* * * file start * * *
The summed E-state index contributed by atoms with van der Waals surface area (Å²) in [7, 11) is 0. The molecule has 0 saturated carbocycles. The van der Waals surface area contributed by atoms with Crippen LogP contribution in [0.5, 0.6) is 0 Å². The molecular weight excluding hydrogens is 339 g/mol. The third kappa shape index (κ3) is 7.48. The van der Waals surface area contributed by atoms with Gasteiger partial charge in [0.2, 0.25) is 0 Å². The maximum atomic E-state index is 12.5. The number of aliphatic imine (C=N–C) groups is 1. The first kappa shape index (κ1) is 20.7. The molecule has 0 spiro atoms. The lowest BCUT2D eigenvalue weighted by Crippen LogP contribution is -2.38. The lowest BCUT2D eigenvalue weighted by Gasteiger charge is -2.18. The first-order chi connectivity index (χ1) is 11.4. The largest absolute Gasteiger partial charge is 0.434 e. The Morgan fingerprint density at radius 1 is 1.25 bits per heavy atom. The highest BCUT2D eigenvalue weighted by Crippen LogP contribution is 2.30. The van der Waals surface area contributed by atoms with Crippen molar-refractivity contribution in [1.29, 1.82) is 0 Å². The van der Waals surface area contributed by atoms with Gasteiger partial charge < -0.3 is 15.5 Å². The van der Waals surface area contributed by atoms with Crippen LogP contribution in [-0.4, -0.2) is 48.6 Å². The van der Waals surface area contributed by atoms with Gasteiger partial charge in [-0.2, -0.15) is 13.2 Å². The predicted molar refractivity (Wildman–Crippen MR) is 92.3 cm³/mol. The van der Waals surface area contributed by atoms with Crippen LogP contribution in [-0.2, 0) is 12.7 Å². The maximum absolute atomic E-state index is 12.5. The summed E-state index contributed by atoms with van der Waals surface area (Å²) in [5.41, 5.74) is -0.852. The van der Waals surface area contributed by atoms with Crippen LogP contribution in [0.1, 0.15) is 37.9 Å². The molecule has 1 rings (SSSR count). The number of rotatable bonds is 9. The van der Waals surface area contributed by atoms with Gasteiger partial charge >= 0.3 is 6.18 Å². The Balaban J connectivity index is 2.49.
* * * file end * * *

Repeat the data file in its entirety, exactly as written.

The summed E-state index contributed by atoms with van der Waals surface area (Å²) in [7, 11) is 0. The molecule has 0 saturated carbocycles. The van der Waals surface area contributed by atoms with Crippen LogP contribution in [0.5, 0.6) is 0 Å². The molecular weight excluding hydrogens is 339 g/mol. The third kappa shape index (κ3) is 7.48. The van der Waals surface area contributed by atoms with Gasteiger partial charge in [0.2, 0.25) is 0 Å². The maximum atomic E-state index is 12.5. The number of aliphatic imine (C=N–C) groups is 1. The first kappa shape index (κ1) is 20.7. The molecule has 0 spiro atoms. The lowest BCUT2D eigenvalue weighted by Crippen LogP contribution is -2.38. The lowest BCUT2D eigenvalue weighted by Gasteiger charge is -2.18. The first-order chi connectivity index (χ1) is 11.4. The largest absolute Gasteiger partial charge is 0.434 e. The Morgan fingerprint density at radius 1 is 1.25 bits per heavy atom. The highest BCUT2D eigenvalue weighted by Crippen LogP contribution is 2.30. The van der Waals surface area contributed by atoms with Crippen molar-refractivity contribution in [1.29, 1.82) is 0 Å². The van der Waals surface area contributed by atoms with Gasteiger partial charge < -0.3 is 15.5 Å². The van der Waals surface area contributed by atoms with Crippen LogP contribution in [-0.4, -0.2) is 48.6 Å². The van der Waals surface area contributed by atoms with Gasteiger partial charge in [-0.2, -0.15) is 13.2 Å². The predicted molar refractivity (Wildman–Crippen MR) is 92.3 cm³/mol. The van der Waals surface area contributed by atoms with Crippen LogP contribution in [-0.2, 0) is 12.7 Å². The maximum absolute atomic E-state index is 12.5. The summed E-state index contributed by atoms with van der Waals surface area (Å²) in [5.41, 5.74) is -0.852. The van der Waals surface area contributed by atoms with Crippen LogP contribution in [0.1, 0.15) is 37.9 Å². The molecule has 1 rings (SSSR count). The number of rotatable bonds is 9. The van der Waals surface area contributed by atoms with Gasteiger partial charge >= 0.3 is 6.18 Å². The Balaban J connectivity index is 2.49.